If Mumbai Police is to be believed, American-born terrorist David Headley, who has confessed to conducting a recce of all 26/11 targets in the city, may have played no role in the carnage. The assessment by the Mumbai Police is reflected in its appeal before the Bombay High Court in which its elite Crime Branch is silent on the role of the Pakistan-origin LeT terrorist while contesting the acquittal of Fahim Ansari and Sabahuddin in the November 26, 2008 attack that left 166 people dead.

While the Ministry of Home Affairs burnt midnight oil over getting access to Headley after his role in the brazen attack emerged, the focus of Mumbai Police through its Special Public Prosecutor Ujjwal D Nikam was that the terrorists intruded into the country’s financial capital with the help of hand-written maps drawn by Ansari.

Headley is at present in a jail in Chicago in the US.

Headley, who was recruited by Pakistan-based Lashker-e-Taiba (LeT) terror group, has confessed to the US authorities and India’s National Investigating Agency (NIA) in front of a magistrate about his role in carrying out the survey of the locations attacked by the terrorists on 26/11.

“When they (police) are seized of the issue of 26/11, it was incumbent upon them to bring forward all criminals concerning the crime and their respective roles played therein before the court of trial and appeal so that truth prevails and no scope for misunderstanding occur,” defence counsel for Ansari, R B Mokashi, said in Mumbai.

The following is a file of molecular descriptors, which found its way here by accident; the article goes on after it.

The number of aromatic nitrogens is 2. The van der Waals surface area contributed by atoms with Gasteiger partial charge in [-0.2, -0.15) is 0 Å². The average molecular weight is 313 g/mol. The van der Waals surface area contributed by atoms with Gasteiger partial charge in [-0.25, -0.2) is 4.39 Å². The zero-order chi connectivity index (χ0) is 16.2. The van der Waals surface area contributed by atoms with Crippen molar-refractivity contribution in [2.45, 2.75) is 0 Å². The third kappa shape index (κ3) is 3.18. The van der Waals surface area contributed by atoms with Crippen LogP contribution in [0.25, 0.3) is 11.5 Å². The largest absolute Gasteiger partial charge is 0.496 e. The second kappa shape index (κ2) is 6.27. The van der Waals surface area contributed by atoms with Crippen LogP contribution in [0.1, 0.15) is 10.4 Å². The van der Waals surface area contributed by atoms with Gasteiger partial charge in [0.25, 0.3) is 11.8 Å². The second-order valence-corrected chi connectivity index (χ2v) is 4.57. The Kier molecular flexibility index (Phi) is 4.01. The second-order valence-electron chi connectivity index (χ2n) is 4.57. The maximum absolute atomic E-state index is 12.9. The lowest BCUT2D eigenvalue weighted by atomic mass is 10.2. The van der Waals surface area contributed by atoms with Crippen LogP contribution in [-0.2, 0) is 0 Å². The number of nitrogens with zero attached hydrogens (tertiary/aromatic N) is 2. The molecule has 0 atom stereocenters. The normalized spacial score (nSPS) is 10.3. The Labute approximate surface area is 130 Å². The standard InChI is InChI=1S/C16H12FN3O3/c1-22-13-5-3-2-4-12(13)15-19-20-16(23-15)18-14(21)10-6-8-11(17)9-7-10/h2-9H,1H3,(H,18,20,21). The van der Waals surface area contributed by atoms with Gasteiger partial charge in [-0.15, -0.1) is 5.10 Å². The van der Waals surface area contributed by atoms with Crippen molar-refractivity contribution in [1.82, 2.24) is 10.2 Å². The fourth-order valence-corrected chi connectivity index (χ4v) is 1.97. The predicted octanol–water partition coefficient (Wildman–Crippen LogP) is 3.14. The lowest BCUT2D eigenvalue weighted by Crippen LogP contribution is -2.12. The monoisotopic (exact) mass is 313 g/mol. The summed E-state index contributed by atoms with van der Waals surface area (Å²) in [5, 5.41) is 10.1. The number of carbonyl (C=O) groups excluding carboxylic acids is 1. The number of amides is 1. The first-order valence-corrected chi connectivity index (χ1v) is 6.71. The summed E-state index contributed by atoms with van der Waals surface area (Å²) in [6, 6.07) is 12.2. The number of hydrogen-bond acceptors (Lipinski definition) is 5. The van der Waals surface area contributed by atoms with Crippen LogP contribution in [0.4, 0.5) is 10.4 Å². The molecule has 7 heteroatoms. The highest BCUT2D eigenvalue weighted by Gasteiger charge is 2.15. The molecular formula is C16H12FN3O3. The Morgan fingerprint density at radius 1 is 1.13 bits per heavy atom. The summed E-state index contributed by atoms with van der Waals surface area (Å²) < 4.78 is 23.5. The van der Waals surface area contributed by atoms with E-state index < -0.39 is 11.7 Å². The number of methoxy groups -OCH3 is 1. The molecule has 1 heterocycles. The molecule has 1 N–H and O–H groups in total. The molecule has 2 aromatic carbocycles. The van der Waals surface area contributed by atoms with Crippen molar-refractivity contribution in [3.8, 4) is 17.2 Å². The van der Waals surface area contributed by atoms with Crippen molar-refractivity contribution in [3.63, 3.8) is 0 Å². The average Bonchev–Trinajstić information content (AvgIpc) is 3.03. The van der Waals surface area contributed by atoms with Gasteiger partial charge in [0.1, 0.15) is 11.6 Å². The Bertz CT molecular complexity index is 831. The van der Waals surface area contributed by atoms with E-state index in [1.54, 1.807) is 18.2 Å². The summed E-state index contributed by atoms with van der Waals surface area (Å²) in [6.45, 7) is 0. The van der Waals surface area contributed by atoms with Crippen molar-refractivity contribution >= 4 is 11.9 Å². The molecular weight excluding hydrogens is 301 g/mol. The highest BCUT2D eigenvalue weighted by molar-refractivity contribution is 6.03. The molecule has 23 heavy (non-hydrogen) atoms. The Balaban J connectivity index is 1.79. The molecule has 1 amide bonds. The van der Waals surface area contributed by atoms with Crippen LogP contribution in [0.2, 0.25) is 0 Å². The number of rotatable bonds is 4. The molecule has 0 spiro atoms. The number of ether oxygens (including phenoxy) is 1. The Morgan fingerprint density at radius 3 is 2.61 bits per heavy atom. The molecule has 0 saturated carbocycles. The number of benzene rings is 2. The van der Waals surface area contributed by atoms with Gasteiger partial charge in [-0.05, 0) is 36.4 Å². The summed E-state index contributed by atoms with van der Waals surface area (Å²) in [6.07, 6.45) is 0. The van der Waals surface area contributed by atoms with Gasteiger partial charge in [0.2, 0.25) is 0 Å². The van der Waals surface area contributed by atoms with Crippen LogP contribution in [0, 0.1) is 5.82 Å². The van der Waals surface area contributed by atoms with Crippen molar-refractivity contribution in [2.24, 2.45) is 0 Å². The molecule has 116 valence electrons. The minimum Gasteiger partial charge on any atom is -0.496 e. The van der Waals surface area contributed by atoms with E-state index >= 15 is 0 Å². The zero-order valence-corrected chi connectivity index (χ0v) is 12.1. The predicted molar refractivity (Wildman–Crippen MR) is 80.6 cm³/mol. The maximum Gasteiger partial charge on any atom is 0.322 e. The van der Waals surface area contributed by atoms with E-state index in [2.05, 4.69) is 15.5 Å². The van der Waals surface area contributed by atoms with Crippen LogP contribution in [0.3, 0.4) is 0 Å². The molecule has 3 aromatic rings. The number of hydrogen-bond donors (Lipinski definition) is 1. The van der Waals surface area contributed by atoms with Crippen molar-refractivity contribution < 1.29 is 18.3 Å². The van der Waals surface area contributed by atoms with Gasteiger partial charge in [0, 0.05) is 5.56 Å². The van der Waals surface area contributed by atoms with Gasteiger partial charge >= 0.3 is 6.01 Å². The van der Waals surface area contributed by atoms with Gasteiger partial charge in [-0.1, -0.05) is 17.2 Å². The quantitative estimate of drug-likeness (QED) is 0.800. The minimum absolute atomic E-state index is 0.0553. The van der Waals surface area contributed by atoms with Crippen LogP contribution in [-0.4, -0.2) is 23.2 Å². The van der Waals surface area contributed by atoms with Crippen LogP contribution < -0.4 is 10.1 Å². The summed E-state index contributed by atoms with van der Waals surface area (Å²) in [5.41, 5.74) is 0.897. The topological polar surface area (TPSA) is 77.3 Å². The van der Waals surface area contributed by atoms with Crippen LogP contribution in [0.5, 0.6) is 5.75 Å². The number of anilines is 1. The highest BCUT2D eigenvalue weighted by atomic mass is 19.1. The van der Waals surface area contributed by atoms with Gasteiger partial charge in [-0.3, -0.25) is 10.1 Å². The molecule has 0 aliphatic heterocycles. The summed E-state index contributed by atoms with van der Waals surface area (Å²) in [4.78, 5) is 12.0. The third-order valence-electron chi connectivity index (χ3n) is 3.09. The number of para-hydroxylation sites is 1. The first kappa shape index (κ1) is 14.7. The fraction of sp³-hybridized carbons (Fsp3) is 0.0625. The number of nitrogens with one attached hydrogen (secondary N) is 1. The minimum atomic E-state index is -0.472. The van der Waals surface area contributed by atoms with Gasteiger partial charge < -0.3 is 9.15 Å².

Headley’s arrest and subsequent revelations had left Mumbai Police red-faced and punctured their theory of criminal conspiracy involving only Ansari and Sabauddin.

The two had, however, been discharged by the Special Judge M L Tahaliyani saying that better maps were available on Internet.

“As per the judicial confession of Ajmal Kasab, Lashker had explained the targets with the help of video shootings and map. It is clear from the plea bargain of David Headley that he was entrusted the work of taking video of targets,” Nikam said and maintained that the maps were prepared by Ansari and Sabauddin.

“One such map was found in the pocket of deceased terrorist Abu Ismail and the hand writing on it is proved to be of Ansari,” Nikam claimed.